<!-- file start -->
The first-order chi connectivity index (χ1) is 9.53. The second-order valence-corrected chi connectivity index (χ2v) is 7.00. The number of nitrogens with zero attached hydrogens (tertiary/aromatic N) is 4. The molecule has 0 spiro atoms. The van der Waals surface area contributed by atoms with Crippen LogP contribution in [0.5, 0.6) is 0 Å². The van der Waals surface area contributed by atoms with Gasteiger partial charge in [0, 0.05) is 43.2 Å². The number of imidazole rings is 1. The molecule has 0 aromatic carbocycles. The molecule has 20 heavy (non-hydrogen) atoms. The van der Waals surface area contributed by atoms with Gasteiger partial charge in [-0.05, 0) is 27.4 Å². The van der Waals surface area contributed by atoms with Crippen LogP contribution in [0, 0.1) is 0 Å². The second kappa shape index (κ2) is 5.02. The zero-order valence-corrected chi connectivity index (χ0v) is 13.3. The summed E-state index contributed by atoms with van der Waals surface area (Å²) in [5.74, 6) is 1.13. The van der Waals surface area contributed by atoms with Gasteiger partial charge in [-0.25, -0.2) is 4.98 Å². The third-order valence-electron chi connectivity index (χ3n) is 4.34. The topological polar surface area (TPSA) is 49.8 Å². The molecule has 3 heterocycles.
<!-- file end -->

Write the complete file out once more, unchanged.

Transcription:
The first-order chi connectivity index (χ1) is 9.53. The second-order valence-corrected chi connectivity index (χ2v) is 7.00. The number of nitrogens with zero attached hydrogens (tertiary/aromatic N) is 4. The molecule has 0 spiro atoms. The van der Waals surface area contributed by atoms with Crippen LogP contribution in [0.5, 0.6) is 0 Å². The van der Waals surface area contributed by atoms with Gasteiger partial charge in [0, 0.05) is 43.2 Å². The number of imidazole rings is 1. The molecule has 0 aromatic carbocycles. The molecule has 20 heavy (non-hydrogen) atoms. The van der Waals surface area contributed by atoms with Gasteiger partial charge in [-0.05, 0) is 27.4 Å². The van der Waals surface area contributed by atoms with Crippen LogP contribution in [0, 0.1) is 0 Å². The second kappa shape index (κ2) is 5.02. The zero-order valence-corrected chi connectivity index (χ0v) is 13.3. The summed E-state index contributed by atoms with van der Waals surface area (Å²) in [5.74, 6) is 1.13. The van der Waals surface area contributed by atoms with Gasteiger partial charge in [-0.25, -0.2) is 4.98 Å². The third-order valence-electron chi connectivity index (χ3n) is 4.34. The topological polar surface area (TPSA) is 49.8 Å². The molecule has 3 heterocycles.